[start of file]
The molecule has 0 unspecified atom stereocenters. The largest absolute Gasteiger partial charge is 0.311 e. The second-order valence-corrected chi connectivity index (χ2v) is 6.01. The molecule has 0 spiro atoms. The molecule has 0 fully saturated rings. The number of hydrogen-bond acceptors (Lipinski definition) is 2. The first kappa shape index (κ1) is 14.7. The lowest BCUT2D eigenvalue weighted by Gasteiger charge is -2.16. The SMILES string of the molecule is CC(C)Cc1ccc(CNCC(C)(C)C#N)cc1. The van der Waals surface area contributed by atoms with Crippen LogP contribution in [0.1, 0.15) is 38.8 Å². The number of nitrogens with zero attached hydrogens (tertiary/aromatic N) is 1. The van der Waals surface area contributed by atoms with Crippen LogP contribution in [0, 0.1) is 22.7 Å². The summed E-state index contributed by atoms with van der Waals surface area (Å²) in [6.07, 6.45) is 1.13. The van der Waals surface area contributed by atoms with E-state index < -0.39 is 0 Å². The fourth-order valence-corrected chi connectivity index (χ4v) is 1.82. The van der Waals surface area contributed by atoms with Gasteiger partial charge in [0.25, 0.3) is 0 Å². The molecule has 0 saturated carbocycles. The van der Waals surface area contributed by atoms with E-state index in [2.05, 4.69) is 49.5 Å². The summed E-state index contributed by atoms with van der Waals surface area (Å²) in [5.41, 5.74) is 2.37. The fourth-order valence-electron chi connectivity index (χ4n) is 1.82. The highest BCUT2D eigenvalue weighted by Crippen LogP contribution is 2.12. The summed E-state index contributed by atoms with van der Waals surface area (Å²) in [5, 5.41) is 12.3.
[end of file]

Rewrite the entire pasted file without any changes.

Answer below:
The molecule has 0 unspecified atom stereocenters. The largest absolute Gasteiger partial charge is 0.311 e. The second-order valence-corrected chi connectivity index (χ2v) is 6.01. The molecule has 0 spiro atoms. The molecule has 0 fully saturated rings. The number of hydrogen-bond acceptors (Lipinski definition) is 2. The first kappa shape index (κ1) is 14.7. The lowest BCUT2D eigenvalue weighted by Gasteiger charge is -2.16. The SMILES string of the molecule is CC(C)Cc1ccc(CNCC(C)(C)C#N)cc1. The van der Waals surface area contributed by atoms with Crippen LogP contribution in [0.1, 0.15) is 38.8 Å². The number of nitrogens with zero attached hydrogens (tertiary/aromatic N) is 1. The van der Waals surface area contributed by atoms with Crippen LogP contribution in [0, 0.1) is 22.7 Å². The summed E-state index contributed by atoms with van der Waals surface area (Å²) in [6.07, 6.45) is 1.13. The van der Waals surface area contributed by atoms with E-state index < -0.39 is 0 Å². The fourth-order valence-corrected chi connectivity index (χ4v) is 1.82. The van der Waals surface area contributed by atoms with Gasteiger partial charge in [0.25, 0.3) is 0 Å². The molecule has 0 saturated carbocycles. The van der Waals surface area contributed by atoms with E-state index in [2.05, 4.69) is 49.5 Å². The summed E-state index contributed by atoms with van der Waals surface area (Å²) in [5.41, 5.74) is 2.37. The fourth-order valence-electron chi connectivity index (χ4n) is 1.82. The highest BCUT2D eigenvalue weighted by Crippen LogP contribution is 2.12. The summed E-state index contributed by atoms with van der Waals surface area (Å²) in [5, 5.41) is 12.3.